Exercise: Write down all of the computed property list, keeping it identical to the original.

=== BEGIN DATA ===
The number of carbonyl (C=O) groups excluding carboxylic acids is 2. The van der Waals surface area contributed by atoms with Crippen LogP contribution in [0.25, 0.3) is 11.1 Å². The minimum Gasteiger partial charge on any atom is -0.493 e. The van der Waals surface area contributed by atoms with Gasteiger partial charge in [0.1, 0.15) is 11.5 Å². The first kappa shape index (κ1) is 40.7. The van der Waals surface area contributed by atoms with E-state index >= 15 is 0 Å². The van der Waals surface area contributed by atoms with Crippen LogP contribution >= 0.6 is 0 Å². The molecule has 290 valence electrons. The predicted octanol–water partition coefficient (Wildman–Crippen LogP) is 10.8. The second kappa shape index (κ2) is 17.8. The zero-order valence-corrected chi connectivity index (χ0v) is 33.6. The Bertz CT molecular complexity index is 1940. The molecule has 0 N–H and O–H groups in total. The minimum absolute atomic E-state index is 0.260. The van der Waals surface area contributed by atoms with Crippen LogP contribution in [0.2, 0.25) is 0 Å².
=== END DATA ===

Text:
The number of carbonyl (C=O) groups excluding carboxylic acids is 2. The van der Waals surface area contributed by atoms with Crippen LogP contribution in [0.25, 0.3) is 11.1 Å². The minimum Gasteiger partial charge on any atom is -0.493 e. The van der Waals surface area contributed by atoms with Gasteiger partial charge in [0.1, 0.15) is 11.5 Å². The first kappa shape index (κ1) is 40.7. The van der Waals surface area contributed by atoms with E-state index >= 15 is 0 Å². The van der Waals surface area contributed by atoms with Crippen LogP contribution >= 0.6 is 0 Å². The molecule has 290 valence electrons. The predicted octanol–water partition coefficient (Wildman–Crippen LogP) is 10.8. The second kappa shape index (κ2) is 17.8. The zero-order valence-corrected chi connectivity index (χ0v) is 33.6. The Bertz CT molecular complexity index is 1940. The molecule has 0 N–H and O–H groups in total. The minimum absolute atomic E-state index is 0.260. The van der Waals surface area contributed by atoms with Crippen LogP contribution in [0.2, 0.25) is 0 Å².